The Kat2a (Gcn5) Flox allele mouse strain was a kind gift from Prof Sharon Dent, MD Anderson Cancer Centre, Smithville, TX, USA. The authors are grateful to Dr Matt Wayland for help with Cell Ranger installation and initial processing of the 10X Genomics data; to the Flow Cytometry Facility at the Cambridge Institute for Medical Research, Cambridge for expert assistance with cell sorting; to the Genomics Core Facility at the MRC/WT Cambridge Stem Cell Institute for ChIP-Seq library preparation; to the CRUK Cambridge Research Institute Genomics Core Facility for 10X Genomics library preparation and Next-Generation Sequencing services; and to the Cambridge Biomedical Services for animal husbandry. This work was funded by a Kay Kendall Leukaemia Fund Intermediate Fellowship (KKL888) and by a Leuka John Goldman Fellowship for Future Science (2017) to CP. SP is funded through a Cambridge-DBT Lectureship; RK was funded by an Isaac Newton Trust (INT) Research Grant and a Wellcome Trust ISSF/INT/University of Cambridge Joint Research Grant to CP; SG is funded by a Lady Tata Memorial Trust PhD Studentship, a Trinity Henry Barlow Trust Scholarship, and the Cambridge Trust; LA is funded by a Rosetrees Trust PhD studentship; KZ received funding from AIRC (Italian Association for Cancer Research) and is the current recipient of a European Commission Horizon 2020 Marie Sklodowska Curie Post-Doctoral Fellowship.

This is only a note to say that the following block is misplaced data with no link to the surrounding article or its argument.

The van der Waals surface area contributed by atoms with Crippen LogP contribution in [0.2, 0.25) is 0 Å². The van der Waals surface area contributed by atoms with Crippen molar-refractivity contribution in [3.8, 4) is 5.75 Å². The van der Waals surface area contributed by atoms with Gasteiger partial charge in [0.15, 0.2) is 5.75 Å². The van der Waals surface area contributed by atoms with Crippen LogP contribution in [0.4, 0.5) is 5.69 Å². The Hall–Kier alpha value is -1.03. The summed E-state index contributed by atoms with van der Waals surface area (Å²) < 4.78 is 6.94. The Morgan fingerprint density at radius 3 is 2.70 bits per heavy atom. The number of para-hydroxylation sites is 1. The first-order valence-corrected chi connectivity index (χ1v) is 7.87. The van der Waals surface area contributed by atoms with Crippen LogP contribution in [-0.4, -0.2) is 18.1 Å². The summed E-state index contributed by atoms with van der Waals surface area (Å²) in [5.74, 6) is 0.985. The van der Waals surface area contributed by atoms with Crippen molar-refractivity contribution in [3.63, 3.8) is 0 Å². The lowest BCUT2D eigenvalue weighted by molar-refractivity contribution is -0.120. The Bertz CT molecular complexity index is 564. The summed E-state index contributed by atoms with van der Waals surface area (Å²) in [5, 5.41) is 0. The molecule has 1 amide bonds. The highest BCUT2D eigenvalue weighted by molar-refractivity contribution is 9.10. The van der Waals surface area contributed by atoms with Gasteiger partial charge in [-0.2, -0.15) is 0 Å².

Ethics